Tea Set at Hangers of Hope

The Industry of Thrift

In the last ten years, thrift stores like Hangers of Hope have grown in popularity, aligning with the recovery from the Great Recession. Thrifting has become cool; bargain vintage has become a point of pride for young people, spurring on the age of the ‘hipster.’ People began realizing that they could find high quality items at discount prices at stores like Hangers of Hope.. In a time when money is tight for so many and value easily identified with one Google search, thrift shops are able to cater to all sectors of the population.

Posts on this blog will focus around thrifting, Hangers of Hope, tips of the trade from thrifters, trending topics in thrift, and reasons why thrifting is still relevant in the fast fashion age. I hope you thoroughly enjoy yourself here, learn something new, and stick around for more adventures in thrifting.

Over the last ten years, thrift store sales have increased by 50%, resellers are thriving even as more traditional retailers struggle to avoid bankruptcy. In fact, thrift establishments frequently look like normal retailers, only distinguishable by low prices. Somewhere between 16 and 18 percent of shoppers visit thrift stores annually, making it a $17 billion industry, $5.37 billion of which goes to charity thrift shops like Hangers each year.

Charity thrift shops allow shoppers to have an additional avenue for giving, and receiving (in my case, far too many beautiful shoes), while contributing to a charity of their choice! Unfortunately, some thrift stores have somewhat misleading and tenuous relationships with their partner charities. At Hangers of Hope, you can be sure that your dollars not only buy you great clothes, home goods, and vintage, items inexpensively, they also benefit the Bethesda Health Clinic that provides affordable health care to the working under and uninsured, saving the community money and improving quality of life for patients.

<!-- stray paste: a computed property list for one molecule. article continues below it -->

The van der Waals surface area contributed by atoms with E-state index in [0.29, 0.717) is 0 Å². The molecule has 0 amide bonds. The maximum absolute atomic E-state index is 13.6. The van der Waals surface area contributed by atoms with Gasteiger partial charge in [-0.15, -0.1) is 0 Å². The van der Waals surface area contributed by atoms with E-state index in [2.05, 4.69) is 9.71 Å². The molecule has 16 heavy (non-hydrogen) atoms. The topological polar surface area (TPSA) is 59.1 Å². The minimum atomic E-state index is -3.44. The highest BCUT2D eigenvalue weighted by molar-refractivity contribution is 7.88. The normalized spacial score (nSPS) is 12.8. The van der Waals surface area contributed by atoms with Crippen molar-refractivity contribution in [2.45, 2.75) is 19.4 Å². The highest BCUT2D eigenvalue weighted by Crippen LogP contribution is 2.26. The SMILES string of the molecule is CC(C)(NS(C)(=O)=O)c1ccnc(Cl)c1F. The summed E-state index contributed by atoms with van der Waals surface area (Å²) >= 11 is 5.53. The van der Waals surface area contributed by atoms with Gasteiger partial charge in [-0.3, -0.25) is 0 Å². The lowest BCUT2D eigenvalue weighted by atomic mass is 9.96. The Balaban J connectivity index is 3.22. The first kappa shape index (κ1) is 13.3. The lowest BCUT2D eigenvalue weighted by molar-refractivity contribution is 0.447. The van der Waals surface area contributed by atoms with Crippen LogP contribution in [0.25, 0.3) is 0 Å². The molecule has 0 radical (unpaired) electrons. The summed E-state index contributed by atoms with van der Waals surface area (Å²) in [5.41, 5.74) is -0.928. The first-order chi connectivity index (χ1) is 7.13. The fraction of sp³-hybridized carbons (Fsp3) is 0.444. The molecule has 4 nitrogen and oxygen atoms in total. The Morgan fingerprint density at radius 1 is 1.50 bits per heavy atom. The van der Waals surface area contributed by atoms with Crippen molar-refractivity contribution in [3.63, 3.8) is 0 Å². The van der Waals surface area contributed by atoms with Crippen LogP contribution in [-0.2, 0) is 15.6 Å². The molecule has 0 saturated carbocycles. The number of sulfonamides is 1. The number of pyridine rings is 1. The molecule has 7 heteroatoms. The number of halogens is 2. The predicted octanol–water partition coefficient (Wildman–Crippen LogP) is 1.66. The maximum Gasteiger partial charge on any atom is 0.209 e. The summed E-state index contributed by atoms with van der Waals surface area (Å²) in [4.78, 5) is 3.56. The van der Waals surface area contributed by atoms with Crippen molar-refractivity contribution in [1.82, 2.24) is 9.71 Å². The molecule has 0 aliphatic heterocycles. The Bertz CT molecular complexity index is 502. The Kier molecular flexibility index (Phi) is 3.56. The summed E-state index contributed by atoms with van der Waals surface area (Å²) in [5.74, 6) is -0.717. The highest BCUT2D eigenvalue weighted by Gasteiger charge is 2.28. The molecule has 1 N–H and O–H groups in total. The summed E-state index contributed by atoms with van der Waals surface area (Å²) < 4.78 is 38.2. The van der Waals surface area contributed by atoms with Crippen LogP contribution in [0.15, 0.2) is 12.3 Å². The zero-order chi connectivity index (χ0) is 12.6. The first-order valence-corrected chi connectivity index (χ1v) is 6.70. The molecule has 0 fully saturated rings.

Happy thrifting friends!

The most important life question you need to ask yourself…when cleaning out your closet.

For as long as I can remember, there has been a series of go-to questions to use when deciding what will stay and what will go when cleaning out the bedroom closet. Have you worn it in 6 months? Is it still in style? etc, etc.


But as I have gotten older, I’ve realized that some of these common questions completely ignore you as an individual. For example, the question of whether it is still “in style”. The problem with this question is that it assumes that current fashion trends are the benchmark with which you need to base all of your fashion choices on.


This is a ridiculous.


Your benchmark should always be YOUR personal style. If you love big shoulder pads, tie-die t-shirts, poodle skirts or anything else that may not be currently considered fashionable by the mainstream, then you need to keep those items and strut your stuff with confidence. Separately, you can also just wait 6 months because as Justin Timberlake says, “what goes around, goes around, goes around, comes all the way back around”. And so is true with fashion.


So here is the single question that I have adopted and used for the last few years when cleaning my own closet:


When I wear this, do I feel confident and beautiful?


This simple question came to me a few years ago when I was thinking about my personal dream closet. For many of us, our dream closets are filled with lots of beautiful clothes and rows upon rows of shoes, and a personal stylist who presents us with options daily, and…you know what I mean.